“But I put my dog outside in the yard with plenty of toys, why should he be bored?”

Many people feel like dogs would prefer to be outside – the truth is, they would rather be with you!  Just because you provide some ropes or balls outside, dogs aren’t going to entertain themselves for hours on end.  How much fun would you have with a tennis ball by yourself?  These toys quickly lose their fun and they come up with a more exciting activity you may not approve of – like digging some new landscaping, or ‘remodeling’ the deck. 


Dogs and puppies often chew to relieve excess energy, so a tired dog is generally a less destructive dog!  Unfortunately for people, dogs’ greatest chewing period coincides with their highest energy period – between 6 and 18 months of age.  Excess energy contributes to an increase in chewing.  Puppies who are destructive indoors need at least an hour or two of physical outdoor exercise daily.  This means more than a walk around the block – most of the time a leashed walk is not enough exercise for a young, energetic dog.  Teaching your dog to play fetch, running with him, teaching him to run alongside you on a bike, or taking him to a fenced area where he can RUN are much easier ways to wear out a dog.  Playing in a large open area with other dogs is also a great way to release excess energy, so a local dog park or doggy daycare might be a good option. 

Obedience Training

Proper training can go a long way in helping problem behaviors.  Even 5 to 15 minutes a day can make a big difference for young dogs.  Obedience classes with a professional trainer are a great place to start to have your puppy learn some basic manners, and a trainer might have additional suggestions to help with destructive behaviors.  Obedience training can also help if your puppy grabs something he’s not supposed to have while you are home – you can teach him to let go by using the “Drop it” or “Leave it” command.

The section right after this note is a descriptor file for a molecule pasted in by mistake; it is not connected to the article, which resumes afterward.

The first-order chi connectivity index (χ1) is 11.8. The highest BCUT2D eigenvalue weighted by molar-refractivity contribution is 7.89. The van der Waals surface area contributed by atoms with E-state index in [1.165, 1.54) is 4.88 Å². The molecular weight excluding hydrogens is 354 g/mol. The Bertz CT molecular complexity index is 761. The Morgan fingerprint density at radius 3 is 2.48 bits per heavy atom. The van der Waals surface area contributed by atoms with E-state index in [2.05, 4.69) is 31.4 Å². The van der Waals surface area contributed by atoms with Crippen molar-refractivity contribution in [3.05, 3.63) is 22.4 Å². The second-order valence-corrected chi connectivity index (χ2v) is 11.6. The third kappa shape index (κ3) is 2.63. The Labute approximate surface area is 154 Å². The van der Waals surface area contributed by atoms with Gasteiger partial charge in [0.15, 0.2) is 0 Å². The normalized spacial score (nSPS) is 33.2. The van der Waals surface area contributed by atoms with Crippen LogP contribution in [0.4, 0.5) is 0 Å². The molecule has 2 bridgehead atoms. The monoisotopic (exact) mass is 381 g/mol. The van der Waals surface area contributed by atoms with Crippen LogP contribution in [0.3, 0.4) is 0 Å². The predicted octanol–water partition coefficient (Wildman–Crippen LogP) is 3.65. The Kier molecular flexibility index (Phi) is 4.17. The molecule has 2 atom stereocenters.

Separation Anxiety

Dogs with separation anxiety exhibit distress and behavior problems when they’re left alone.  The most common behaviors exhibited include:

  • Digging and scratching at doors or windows in an attempt to reunite with their owners
  • Severely destructive chewing
  • Howling, barking, and whining
  • Urination and defecation (even with otherwise housetrained dogs)

There are differences between “normal” destructive behavior and destructive behavior associated with separation anxiety.  If most or all of the following statements are true, your dog may have a separation anxiety problem:

  • The behavior occurs primarily when he’s left alone and typically begins soon after you leave
  • He follows you from room to room whenever you’re home
  • He displays overly excitable, frantic greeting behaviors
  • The behavior occurs whether he’s left alone for short or long periods
  • He reacts with excitement, depression, or anxiety to your rituals as you prepare to leave the house